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Even as an unknown, Sean was still a draw

HIS stunning physique and dark good looks certainly made a big impression on the young, female art students.

But, as just another model posing virtually naked at Edinburgh College of Art, the young Sean Connery was soon forgotten.

Among the students who sketched the future Hollywood legend in his skimpy loincloth - and then forgot all about him - was 18-year-old Hilary Lewis.

Fifty years after consigning her drawings to the back of her portfolio, the former art student, now Hilary Buchanan, has now rediscovered the revealing sketches in the attic of her Gorebridge home.

Now 67 years old, the retired secondary school art teacher was stunned when she realised what had been gathering dust in her attic for decades.

She was reading about the Edinburgh-born screen legend and his time as a model at the art college when she suddenly put two and two together.

"I was looking at a picture of him as he was then and it suddenly brought everything flooding back," she said.

"It was like a flashback and I went upstairs to the attic, looked out my old sketchbook and there they were. I have unearthed around seven sketches in my very tatty old sketchbook and they are turning brown on the edges because they are so old."

Mrs Buchanan, who now teaches adult evening classes in Greenhall Community Centre in Gorebridge, was a full-time student at Edinburgh College of Art for four years in the early 50s.

Months after she sketched Connery - who was attending a film premiere in Edinburgh last night - he took the first step on his path to fame.

He entered the 1953 Mr Universe contest in London and won third place. At the competition, the 23-year-old caught the eye of talent scouts who suggested he audition for a new musical called South Pacific. His physique helped him win a minor part in the chorus line, which helped him launch his acting career.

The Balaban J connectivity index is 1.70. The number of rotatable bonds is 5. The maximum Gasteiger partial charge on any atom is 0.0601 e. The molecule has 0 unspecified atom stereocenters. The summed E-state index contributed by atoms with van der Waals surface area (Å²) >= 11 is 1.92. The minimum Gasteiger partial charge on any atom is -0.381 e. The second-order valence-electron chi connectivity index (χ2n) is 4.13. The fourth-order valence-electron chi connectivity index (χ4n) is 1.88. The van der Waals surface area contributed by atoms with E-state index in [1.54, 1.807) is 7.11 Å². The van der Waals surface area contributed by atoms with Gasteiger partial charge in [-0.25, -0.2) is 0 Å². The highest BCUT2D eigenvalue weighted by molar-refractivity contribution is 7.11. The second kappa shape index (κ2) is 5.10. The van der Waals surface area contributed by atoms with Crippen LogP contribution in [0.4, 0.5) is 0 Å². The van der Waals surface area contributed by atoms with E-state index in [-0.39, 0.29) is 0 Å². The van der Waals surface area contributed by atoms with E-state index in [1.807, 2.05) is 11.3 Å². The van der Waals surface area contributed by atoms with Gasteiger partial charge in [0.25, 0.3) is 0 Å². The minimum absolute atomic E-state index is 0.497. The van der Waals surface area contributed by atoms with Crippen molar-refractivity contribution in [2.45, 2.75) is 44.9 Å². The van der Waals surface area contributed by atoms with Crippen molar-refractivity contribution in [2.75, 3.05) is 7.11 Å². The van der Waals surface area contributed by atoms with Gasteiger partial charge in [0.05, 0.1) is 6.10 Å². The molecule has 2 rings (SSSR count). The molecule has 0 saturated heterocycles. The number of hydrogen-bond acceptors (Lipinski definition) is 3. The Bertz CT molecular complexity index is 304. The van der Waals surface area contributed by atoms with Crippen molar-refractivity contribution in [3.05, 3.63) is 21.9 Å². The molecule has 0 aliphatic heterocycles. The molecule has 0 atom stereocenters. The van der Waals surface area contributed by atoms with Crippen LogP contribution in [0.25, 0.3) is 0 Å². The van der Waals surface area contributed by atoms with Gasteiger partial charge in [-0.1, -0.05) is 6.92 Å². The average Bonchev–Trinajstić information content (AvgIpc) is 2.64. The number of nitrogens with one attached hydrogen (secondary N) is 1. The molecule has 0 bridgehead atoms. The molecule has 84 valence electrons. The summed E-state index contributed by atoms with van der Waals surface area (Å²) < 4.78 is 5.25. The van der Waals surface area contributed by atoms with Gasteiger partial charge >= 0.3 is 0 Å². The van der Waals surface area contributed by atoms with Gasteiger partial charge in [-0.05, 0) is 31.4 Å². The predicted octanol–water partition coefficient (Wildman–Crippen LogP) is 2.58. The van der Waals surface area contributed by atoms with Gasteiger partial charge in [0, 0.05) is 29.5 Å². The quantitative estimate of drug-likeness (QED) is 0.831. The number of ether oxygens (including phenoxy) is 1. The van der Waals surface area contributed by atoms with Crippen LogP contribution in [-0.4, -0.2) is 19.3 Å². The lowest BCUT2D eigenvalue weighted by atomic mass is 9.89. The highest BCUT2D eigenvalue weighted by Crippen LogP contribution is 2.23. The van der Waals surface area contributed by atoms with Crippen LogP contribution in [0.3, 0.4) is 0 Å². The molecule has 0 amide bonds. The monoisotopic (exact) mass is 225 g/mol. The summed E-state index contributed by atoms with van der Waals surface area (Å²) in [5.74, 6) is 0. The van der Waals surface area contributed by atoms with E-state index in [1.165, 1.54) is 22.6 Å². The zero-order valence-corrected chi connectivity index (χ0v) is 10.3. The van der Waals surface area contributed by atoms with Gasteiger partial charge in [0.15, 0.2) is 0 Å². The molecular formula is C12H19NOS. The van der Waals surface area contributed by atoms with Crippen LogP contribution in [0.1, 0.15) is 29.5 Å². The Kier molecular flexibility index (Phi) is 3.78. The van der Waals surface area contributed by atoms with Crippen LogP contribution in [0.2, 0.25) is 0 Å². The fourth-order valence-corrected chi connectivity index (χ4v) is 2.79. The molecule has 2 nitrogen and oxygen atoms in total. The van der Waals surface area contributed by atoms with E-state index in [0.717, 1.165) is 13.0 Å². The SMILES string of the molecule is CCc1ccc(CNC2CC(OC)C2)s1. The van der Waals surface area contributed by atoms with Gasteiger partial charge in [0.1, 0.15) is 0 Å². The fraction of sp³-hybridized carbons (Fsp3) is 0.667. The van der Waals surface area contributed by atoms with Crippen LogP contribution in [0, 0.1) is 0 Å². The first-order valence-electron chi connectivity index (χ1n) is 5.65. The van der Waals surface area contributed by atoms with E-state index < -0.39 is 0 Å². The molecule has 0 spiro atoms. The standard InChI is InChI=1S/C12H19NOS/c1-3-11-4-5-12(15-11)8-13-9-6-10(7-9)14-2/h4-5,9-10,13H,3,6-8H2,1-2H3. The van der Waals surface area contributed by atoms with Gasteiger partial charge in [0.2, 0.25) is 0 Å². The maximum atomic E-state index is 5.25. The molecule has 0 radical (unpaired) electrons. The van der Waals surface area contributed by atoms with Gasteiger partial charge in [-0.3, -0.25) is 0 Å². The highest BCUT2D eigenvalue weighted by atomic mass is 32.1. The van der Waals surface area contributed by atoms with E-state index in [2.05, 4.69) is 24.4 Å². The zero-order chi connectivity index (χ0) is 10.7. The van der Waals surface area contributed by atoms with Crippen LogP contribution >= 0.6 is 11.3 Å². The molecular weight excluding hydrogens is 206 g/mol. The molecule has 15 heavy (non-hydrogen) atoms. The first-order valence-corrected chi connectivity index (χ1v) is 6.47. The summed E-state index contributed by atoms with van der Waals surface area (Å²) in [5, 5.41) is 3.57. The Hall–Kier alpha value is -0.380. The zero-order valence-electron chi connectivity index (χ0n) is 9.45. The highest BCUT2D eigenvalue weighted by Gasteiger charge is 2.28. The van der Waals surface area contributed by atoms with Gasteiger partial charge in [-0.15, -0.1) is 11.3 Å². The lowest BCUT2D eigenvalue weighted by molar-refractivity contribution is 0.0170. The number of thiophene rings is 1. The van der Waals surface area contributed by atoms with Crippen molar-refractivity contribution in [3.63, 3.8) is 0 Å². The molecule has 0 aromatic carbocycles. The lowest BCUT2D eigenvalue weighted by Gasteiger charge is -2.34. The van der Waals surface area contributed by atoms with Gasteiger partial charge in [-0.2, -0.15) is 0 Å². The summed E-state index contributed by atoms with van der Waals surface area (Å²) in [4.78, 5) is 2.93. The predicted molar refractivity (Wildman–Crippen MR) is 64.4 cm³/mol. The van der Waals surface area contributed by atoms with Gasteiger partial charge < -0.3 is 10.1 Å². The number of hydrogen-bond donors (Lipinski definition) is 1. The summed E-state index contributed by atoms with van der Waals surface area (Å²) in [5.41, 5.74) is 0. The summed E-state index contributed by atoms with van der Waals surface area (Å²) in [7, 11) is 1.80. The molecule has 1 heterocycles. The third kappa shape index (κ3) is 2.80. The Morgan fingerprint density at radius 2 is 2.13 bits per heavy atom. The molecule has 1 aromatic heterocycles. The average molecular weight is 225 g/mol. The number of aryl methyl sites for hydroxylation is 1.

Arts impresario Richard Demarco, who was also among the students who painted Connery, today recalled the impact he had on female students.

"When he modelled there were always lots of girls in the classes because they were attracted by his Adonis-like physique," he said. "He was a great inspiration for any artist and was amazing to paint and draw. I have done drawings of him but despite looking everywhere I just cannot find them."

Mrs Buchanan has vivid memories of her brief encounter with the former Fountainbridge milkman.

"I do remember this chap who was a model but we never thought he would be this famous person he is or imagine the heights he was to reach," she said.

"I remember his jet black hair and his dark eyebrows more than his body even though that was spectacular. He had a presence, a very solid presence.

"But we had many models over the course of the four years I was there and he was just another study at the time."

Mrs Buchanan has several drawings which are pen and ink, and pencil sketches. She has yet to decide what to do with the drawings, but has made copies to hand down to her grandchildren.

Mrs Buchanan has made her discovery as the James Bond star, who is now 72, makes a return visit to his home city. The movie icon has visited the Monet exhibition at the National Galleries and yesterday he and his wife Micheline surprised Fringe-goers when he joined them in the queue to see the drama Pugilist Specialist at the Pleasance.

Last night, he attended the premiere of Scottish film Afterlife at the UGC in FountainPark.

 
 
 

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